from paper-based evaluation of students towards
web-based evaluation. Integrating this new tool
into our existing educational portfolio provides an
innovative experience unlike any other in Canada
From their first day, students begin to build a record
of their clinical practice through documenting the
procedures they've done, reflective journaling,
reviewing instructors' comments, evaluation and
clinical performance. "It's all made accessible through
one web-based application," Bernie explains. "The
students can see where they've come from, what
they've achieved, and where they're going next."
While the application is currently in its pilot phase,
PeP will officially launch with the School's rollout of a
new curriculum this coming September. "I'm looking
forward to the challenge of the new curriculum"
Bernie says. "It has a really nice flow of content
that will make it easier for students to see how their
learning develops throughout the program. Students
will also gain greater exposure to our faculty's
cutting-edge research, which will help to evolve their
understanding of the material as they learn."
With his infinite curiosity to advance practice and
learning through the application of new technologies,
Dr. Bernie Garrett is a great asset to the School,
and the School is proud that the nurses of B.C
have recognized him with this prestigious Award of
Excellence. Undergraduate Profile
A Foundation for Change
"I want to work to try and break these cycles, to develop programs unique to specific populations so that they can
get healthy and stay healthy. Prevention is key!"
[ hen I started a major in biology, I was
really driven and motivated to be a
doctor" says Jason Batalha, "but after a couple of
years of biochemistry and microbiology classes of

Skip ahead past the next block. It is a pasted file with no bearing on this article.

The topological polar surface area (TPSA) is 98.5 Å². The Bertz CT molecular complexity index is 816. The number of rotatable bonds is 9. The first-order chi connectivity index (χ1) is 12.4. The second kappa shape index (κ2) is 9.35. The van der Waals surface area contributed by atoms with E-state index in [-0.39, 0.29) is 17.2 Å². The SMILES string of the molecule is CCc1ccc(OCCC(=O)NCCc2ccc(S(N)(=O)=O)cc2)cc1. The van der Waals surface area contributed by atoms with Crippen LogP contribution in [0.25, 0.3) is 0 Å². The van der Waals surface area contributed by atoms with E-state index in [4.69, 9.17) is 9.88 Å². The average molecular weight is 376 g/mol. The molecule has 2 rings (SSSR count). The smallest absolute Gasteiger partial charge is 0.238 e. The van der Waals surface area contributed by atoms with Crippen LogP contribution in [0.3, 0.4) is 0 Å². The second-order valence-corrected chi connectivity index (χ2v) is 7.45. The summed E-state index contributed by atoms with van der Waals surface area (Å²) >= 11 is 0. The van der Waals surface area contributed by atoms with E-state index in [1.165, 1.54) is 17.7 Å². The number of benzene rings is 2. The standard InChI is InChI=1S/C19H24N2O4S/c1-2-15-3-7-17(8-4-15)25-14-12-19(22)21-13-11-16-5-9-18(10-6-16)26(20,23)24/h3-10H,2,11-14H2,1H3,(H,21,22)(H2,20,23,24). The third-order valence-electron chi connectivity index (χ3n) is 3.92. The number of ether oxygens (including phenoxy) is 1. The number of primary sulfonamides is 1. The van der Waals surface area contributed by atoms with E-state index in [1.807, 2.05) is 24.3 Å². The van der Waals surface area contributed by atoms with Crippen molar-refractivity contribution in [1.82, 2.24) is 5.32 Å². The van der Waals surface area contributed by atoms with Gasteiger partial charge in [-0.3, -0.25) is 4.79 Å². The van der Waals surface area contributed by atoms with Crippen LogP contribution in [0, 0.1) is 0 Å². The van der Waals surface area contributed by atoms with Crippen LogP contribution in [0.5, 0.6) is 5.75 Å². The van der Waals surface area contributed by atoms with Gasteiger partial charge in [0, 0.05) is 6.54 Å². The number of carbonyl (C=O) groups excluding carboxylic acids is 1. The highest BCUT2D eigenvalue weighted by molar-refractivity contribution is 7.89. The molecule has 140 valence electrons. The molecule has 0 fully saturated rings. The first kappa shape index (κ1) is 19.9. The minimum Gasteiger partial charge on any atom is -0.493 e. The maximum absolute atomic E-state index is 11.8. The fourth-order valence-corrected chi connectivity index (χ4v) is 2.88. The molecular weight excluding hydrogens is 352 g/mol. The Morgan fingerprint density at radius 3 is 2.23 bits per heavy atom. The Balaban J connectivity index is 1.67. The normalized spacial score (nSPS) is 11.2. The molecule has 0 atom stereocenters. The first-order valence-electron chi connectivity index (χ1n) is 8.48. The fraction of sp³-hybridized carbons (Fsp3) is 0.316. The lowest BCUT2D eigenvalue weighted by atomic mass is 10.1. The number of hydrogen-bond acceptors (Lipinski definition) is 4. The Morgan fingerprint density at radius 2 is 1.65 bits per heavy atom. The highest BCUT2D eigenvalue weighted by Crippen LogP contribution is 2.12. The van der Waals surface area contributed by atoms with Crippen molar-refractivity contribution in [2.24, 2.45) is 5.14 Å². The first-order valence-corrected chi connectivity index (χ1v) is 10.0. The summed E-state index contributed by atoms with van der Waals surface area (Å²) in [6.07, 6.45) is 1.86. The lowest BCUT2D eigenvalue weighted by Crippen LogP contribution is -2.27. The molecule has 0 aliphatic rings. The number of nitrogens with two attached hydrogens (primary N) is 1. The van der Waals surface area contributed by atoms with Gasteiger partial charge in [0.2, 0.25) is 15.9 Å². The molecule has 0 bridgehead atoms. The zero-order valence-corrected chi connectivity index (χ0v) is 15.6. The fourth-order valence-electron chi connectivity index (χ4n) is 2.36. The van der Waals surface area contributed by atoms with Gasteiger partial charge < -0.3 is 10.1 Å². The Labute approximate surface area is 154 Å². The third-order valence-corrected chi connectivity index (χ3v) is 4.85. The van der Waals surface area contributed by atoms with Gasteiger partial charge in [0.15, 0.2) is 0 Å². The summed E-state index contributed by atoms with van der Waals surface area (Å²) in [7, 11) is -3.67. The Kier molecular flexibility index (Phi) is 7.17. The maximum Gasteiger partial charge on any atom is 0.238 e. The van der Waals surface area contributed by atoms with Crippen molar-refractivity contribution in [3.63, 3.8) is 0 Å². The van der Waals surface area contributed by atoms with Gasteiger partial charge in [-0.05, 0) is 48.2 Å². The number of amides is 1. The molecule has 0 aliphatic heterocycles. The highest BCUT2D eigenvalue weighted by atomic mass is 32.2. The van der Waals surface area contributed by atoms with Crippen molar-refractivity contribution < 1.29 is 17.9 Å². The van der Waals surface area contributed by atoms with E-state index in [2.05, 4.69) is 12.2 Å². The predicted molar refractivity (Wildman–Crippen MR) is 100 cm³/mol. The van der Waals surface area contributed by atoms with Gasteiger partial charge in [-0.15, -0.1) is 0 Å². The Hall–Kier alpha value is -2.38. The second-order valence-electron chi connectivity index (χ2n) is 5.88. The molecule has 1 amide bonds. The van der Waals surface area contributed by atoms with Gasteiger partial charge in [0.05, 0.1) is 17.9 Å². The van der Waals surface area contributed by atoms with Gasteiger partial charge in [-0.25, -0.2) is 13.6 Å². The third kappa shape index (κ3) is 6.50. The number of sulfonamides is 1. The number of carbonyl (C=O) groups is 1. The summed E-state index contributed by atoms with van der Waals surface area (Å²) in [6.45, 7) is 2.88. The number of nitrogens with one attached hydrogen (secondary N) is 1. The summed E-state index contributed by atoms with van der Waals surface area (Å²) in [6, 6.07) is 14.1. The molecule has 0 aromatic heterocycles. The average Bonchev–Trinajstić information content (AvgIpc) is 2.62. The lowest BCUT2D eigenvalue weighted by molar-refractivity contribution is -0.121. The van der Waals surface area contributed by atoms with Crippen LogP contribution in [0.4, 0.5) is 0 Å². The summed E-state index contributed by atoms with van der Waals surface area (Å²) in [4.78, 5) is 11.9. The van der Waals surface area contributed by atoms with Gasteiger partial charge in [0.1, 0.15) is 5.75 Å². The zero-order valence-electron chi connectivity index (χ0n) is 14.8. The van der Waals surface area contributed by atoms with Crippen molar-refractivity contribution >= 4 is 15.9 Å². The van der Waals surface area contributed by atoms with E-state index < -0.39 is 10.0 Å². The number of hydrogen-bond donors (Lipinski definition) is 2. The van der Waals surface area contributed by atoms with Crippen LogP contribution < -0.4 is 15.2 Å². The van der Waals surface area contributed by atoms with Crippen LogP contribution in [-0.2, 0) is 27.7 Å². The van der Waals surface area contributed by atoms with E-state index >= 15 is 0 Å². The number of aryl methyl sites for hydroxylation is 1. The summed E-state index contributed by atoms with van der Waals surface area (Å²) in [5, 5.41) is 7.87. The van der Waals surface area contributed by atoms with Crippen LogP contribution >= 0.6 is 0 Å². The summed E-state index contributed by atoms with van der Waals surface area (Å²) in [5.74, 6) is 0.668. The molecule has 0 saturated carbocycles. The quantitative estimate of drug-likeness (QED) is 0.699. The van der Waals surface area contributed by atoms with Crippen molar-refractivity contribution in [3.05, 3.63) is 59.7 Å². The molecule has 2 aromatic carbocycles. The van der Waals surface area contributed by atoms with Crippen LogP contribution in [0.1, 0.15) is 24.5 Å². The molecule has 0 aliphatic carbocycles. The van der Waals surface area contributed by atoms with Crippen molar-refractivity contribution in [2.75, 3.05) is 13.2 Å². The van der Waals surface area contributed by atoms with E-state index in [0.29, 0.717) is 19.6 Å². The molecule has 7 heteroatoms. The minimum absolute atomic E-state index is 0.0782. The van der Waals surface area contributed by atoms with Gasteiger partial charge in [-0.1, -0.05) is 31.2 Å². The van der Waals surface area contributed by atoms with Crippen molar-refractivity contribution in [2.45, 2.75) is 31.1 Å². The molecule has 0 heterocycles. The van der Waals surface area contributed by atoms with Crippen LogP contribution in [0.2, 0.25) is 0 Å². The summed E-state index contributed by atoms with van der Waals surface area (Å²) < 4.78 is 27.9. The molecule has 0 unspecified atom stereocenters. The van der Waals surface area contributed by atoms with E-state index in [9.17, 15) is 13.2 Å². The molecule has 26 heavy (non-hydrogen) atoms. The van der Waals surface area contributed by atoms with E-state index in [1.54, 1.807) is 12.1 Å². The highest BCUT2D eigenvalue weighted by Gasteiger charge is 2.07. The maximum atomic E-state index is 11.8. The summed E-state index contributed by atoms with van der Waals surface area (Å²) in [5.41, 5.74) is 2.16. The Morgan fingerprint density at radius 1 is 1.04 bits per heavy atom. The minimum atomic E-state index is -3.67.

300 students where you never get to know your
professors, I really felt like I was losing touch with
what I really wanted to do, which was work with
Jason wanted to see what else the world had to
offer, which led him to teaching English in Japan
His experiences in Asia helped point him back
to health care. Extensive travel to places such as
Cambodia opened his eyes to the conditions there
He saw orphans who were sick and malnourished
"It brought me back to what I had originally
envisioned when I was 12 years old, that I wanted
to help people. I had never thought about nursing,
and didn't realize the scope of what nursing was
and what it could accomplish, but after doing
some research, I really got excited about the
Jason saw the UBC School of Nursing as a
progressive institution. With all the faculty research
being done, he felt there was a real international
feel to the program, which excited him right away.
"It was a no-brainer" says Jason. "At that point
knew I was definitely coming back to UBC."
Unlike his previous classes, he noted that in UBC
Nursing the professors and instructors made
a real effort to get to know students. For an
nternationally renowned school of nursing, the
closeness and personal feel of the program really
impressed him. "Here, everyone works together
and supports each other."
In 2008 Jason received the Janet Gormick
Memorial Scholarship in Nursing. "It was a huge
shock!" he says. "I never expected it, because it's
not something you apply for, they choose you
One day I checked my email and there it was,
and it floored me. It was such an amazing feeling
to be recognized in this way. I know that Janet
Gormick was really
involved and made
a difference to
nursing and
meant a lot to
people, and I'm
still so honoured
by this!"
Jason has also
just received
the Helen L.
Balfour Prize,
awarded to the
student obtaining
the highest
standing in the final
year of the program.
Janet Gormick would
certainly have been
delighted to know that
her support contributed
to his exceptional academic
Jason is now working in an acute
medical unit at Vancouver General Hospital
"There is a whole range of conditions from cardiac
to neurological, respiratory and psychosocial
issues" says Jason. "As such, the care is very
multidimensional in that we are not only treating
their physical illnesses, but must also focus on
their living situation, social networks, mental and